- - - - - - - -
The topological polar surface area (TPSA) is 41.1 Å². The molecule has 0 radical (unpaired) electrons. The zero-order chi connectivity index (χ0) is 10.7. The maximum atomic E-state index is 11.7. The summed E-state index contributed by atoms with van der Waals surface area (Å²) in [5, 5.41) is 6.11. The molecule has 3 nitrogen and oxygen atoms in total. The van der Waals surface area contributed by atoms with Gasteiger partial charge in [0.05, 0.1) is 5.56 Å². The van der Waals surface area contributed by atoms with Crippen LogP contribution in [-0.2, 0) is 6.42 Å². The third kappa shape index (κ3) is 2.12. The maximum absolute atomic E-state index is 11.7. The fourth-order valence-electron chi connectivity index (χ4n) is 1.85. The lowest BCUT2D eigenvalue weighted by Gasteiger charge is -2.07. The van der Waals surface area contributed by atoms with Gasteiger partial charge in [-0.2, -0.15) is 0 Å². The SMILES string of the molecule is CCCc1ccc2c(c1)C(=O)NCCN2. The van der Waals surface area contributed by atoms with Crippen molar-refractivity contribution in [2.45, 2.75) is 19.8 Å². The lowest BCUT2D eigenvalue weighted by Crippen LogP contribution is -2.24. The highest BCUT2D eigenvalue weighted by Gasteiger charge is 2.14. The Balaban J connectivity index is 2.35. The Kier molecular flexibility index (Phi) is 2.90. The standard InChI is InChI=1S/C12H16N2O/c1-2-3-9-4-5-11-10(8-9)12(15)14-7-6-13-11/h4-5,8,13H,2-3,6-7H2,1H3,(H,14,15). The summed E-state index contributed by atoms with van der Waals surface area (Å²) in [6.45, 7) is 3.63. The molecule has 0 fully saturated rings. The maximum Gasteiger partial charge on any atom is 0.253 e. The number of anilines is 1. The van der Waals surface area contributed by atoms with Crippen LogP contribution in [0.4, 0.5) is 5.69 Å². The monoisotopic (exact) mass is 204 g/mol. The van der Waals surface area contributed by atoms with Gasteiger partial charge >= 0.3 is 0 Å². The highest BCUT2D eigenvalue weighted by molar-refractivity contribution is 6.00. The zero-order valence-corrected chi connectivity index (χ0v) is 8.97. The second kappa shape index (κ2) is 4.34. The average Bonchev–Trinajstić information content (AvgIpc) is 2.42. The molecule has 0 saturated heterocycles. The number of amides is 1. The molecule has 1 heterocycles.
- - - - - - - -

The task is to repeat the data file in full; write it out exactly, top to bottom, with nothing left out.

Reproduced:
The topological polar surface area (TPSA) is 41.1 Å². The molecule has 0 radical (unpaired) electrons. The zero-order chi connectivity index (χ0) is 10.7. The maximum atomic E-state index is 11.7. The summed E-state index contributed by atoms with van der Waals surface area (Å²) in [5, 5.41) is 6.11. The molecule has 3 nitrogen and oxygen atoms in total. The van der Waals surface area contributed by atoms with Gasteiger partial charge in [0.05, 0.1) is 5.56 Å². The van der Waals surface area contributed by atoms with Crippen LogP contribution in [-0.2, 0) is 6.42 Å². The third kappa shape index (κ3) is 2.12. The maximum absolute atomic E-state index is 11.7. The fourth-order valence-electron chi connectivity index (χ4n) is 1.85. The lowest BCUT2D eigenvalue weighted by Gasteiger charge is -2.07. The van der Waals surface area contributed by atoms with Gasteiger partial charge in [-0.2, -0.15) is 0 Å². The SMILES string of the molecule is CCCc1ccc2c(c1)C(=O)NCCN2. The van der Waals surface area contributed by atoms with Crippen molar-refractivity contribution in [2.45, 2.75) is 19.8 Å². The lowest BCUT2D eigenvalue weighted by Crippen LogP contribution is -2.24. The highest BCUT2D eigenvalue weighted by Gasteiger charge is 2.14. The Balaban J connectivity index is 2.35. The Kier molecular flexibility index (Phi) is 2.90. The standard InChI is InChI=1S/C12H16N2O/c1-2-3-9-4-5-11-10(8-9)12(15)14-7-6-13-11/h4-5,8,13H,2-3,6-7H2,1H3,(H,14,15). The summed E-state index contributed by atoms with van der Waals surface area (Å²) in [6.45, 7) is 3.63. The molecule has 0 fully saturated rings. The maximum Gasteiger partial charge on any atom is 0.253 e. The number of anilines is 1. The van der Waals surface area contributed by atoms with Crippen LogP contribution in [0.4, 0.5) is 5.69 Å². The monoisotopic (exact) mass is 204 g/mol. The van der Waals surface area contributed by atoms with Gasteiger partial charge >= 0.3 is 0 Å². The highest BCUT2D eigenvalue weighted by molar-refractivity contribution is 6.00. The zero-order valence-corrected chi connectivity index (χ0v) is 8.97. The second kappa shape index (κ2) is 4.34. The average Bonchev–Trinajstić information content (AvgIpc) is 2.42. The molecule has 0 saturated heterocycles. The number of amides is 1. The molecule has 1 heterocycles.